My employer wants us to accept Comp time instead of monetary payment for overtime worked. Is that legal?

Section 7 of the FLSA requires that covered, nonexempt employees receive not less than one and one-half times their regular rates of pay for hours worked in excess of the applicable maximum hours standards. However, section 7(o) of the Act provides an element of flexibility to State and local government employers and an element of choice to their employees or the representatives of their employees regarding compensation for statutory overtime hours. The exemption provided by this subsection authorizes a public agency which is a State, a political subdivision of a State, or an interstate governmental agency, to provide compensatory time off (with certain limitations, as provided in Sec. 553.21) in lieu of monetary overtime compensation that would otherwise be required under section 7. Compensatory time received by an employee in lieu of cash must be at the rate of not less than one and one-half hours of compensatory time for each hour of overtime work, just as the monetary rate for overtime is calculated at the rate of not less than one and one-half times the regular rate of pay.

Under 29 CFR 553.21, Section 7(o), “Employees of a public agency which is a State, a political subdivision of a State, or an interstate governmental agency may receive, in accordance with this subsection and in lieu of overtime compensation, compensatory time off at a rate not less than one and one-half hours for each hour of employment for which overtime compensation is required by this section.”

In order for the governmental agency to be able to provide comp time instead of monetary compensation, there must be an agreement, memorandum of understanding, or any other agreement between the public agency and representatives of such employees, or an agreement or understanding arrived at between the employer and employee before the performance of the work.

If the work of an employee for which compensatory time may be provided included work in a public safety activity, an emergency response activity, or a seasonal activity, the employee engaged in such work may accrue not more than 480 hours of compensatory time for hours worked after April 15, 1986. If such work was any other work, the employee engaged in such work may accrue not more than 240 hours of compensatory time for hours worked after April 15, 1986. Any such employee who, after April 15, 1986, has accrued 480 or 240 hours, as the case may be, of compensatory time off shall, for additional overtime hours of work, be paid overtime compensation.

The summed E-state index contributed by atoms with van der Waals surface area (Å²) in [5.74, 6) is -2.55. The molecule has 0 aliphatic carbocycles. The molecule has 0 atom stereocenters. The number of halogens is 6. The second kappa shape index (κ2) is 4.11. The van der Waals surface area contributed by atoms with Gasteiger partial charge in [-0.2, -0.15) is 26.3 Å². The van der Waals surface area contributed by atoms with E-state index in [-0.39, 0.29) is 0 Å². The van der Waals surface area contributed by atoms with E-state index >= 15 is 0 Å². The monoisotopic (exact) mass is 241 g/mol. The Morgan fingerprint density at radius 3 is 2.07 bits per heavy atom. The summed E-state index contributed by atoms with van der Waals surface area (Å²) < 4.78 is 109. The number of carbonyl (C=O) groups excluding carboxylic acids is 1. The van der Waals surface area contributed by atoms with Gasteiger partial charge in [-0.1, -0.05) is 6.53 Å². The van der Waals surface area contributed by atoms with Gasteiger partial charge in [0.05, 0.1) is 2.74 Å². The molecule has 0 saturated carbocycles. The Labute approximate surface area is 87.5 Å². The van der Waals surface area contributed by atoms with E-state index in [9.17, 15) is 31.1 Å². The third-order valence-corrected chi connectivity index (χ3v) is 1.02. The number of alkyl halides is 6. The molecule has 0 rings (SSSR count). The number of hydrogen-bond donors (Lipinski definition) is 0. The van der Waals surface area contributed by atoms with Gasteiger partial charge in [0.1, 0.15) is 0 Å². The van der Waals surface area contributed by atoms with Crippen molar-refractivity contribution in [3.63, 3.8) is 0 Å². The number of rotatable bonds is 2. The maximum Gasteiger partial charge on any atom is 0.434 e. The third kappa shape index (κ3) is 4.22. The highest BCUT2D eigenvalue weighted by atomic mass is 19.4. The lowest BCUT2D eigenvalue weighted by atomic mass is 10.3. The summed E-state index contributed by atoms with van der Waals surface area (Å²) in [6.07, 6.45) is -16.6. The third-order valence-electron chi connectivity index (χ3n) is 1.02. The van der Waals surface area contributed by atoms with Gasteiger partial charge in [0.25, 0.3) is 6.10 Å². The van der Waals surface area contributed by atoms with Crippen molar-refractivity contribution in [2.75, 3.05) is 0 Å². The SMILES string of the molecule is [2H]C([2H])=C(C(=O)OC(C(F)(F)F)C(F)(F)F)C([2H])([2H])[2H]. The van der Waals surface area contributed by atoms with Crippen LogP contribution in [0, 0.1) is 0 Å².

An employee shall have the option to “cash out” comp time. If compensation is paid to an employee for accrued compensatory time off, such compensation shall be paid at the regular rate earned by the employee at the time the employee receives such payment.

An employee who has accrued compensatory time off authorized to be provided under paragraph (1) shall, upon termination of employment, be paid for the unused compensatory time at a rate of compensation not less than the average regular rate received by such employee during the last 3 years of the employee’s employment, or the final regular rate received by such employee, whichever is higher.

Compensatory time is an option to overtime payment only available in the public sector. On February 10, 2009, Congresswoman Cathy McMorris Rodgers (R-Washington) again introduced the Family Friendly Workplace Act, which, if it had passed, would amend the Fair Labor Standards Act (FLSA) and authorize private employers to provide compensatory (or “comp”) time off in lieu of overtime pay. For almost 20 years, the public sector has been using comp time, and for many public employees, it’s a very popular option. In fact, it seems that several private employers mistakenly believe they can implement similar policies in their own workplace. However, the Family Friendly Workplace Act failed to pass into law, and as a result, private employers that use comp time are violating the FLSA.

Do you have questions about compensatory time, if you are entitled or required to accept it and what your rights are if you have accepted comp time? You need the help of an experienced attorney to guide you through the maze of overtime law. You need  attorneys like those at Dan Newlin & Partners. Our firm is made up of aggressive, experienced attorneys who have helped thousands of clients through difficult and complex legal issue and he would be honored to put that experience to work for you. Call us today at (407) 888-8000. The call and the advice are free.